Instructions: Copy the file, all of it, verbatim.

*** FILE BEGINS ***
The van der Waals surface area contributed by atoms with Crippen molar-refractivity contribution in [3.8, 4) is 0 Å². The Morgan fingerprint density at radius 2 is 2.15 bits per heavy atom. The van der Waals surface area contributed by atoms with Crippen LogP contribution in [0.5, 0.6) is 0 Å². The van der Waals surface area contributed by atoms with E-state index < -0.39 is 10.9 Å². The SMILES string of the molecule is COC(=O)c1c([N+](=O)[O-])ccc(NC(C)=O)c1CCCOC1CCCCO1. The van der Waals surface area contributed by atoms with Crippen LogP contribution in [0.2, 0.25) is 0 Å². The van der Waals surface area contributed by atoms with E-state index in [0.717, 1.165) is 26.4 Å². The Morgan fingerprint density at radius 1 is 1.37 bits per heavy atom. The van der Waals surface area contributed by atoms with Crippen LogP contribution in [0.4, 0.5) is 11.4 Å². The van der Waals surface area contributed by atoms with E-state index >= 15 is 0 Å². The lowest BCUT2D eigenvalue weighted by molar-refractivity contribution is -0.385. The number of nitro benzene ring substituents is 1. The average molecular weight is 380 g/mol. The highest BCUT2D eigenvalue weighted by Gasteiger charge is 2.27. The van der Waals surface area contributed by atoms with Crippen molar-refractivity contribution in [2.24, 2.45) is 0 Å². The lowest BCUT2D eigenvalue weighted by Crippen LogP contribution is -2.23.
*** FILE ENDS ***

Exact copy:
The van der Waals surface area contributed by atoms with Crippen molar-refractivity contribution in [3.8, 4) is 0 Å². The Morgan fingerprint density at radius 2 is 2.15 bits per heavy atom. The van der Waals surface area contributed by atoms with Crippen LogP contribution in [0.5, 0.6) is 0 Å². The van der Waals surface area contributed by atoms with E-state index < -0.39 is 10.9 Å². The SMILES string of the molecule is COC(=O)c1c([N+](=O)[O-])ccc(NC(C)=O)c1CCCOC1CCCCO1. The van der Waals surface area contributed by atoms with Crippen LogP contribution in [0.2, 0.25) is 0 Å². The van der Waals surface area contributed by atoms with E-state index in [0.717, 1.165) is 26.4 Å². The Morgan fingerprint density at radius 1 is 1.37 bits per heavy atom. The van der Waals surface area contributed by atoms with Crippen LogP contribution in [0.4, 0.5) is 11.4 Å². The van der Waals surface area contributed by atoms with E-state index >= 15 is 0 Å². The lowest BCUT2D eigenvalue weighted by molar-refractivity contribution is -0.385. The number of nitro benzene ring substituents is 1. The average molecular weight is 380 g/mol. The highest BCUT2D eigenvalue weighted by Gasteiger charge is 2.27. The van der Waals surface area contributed by atoms with Crippen molar-refractivity contribution in [2.24, 2.45) is 0 Å². The lowest BCUT2D eigenvalue weighted by Crippen LogP contribution is -2.23.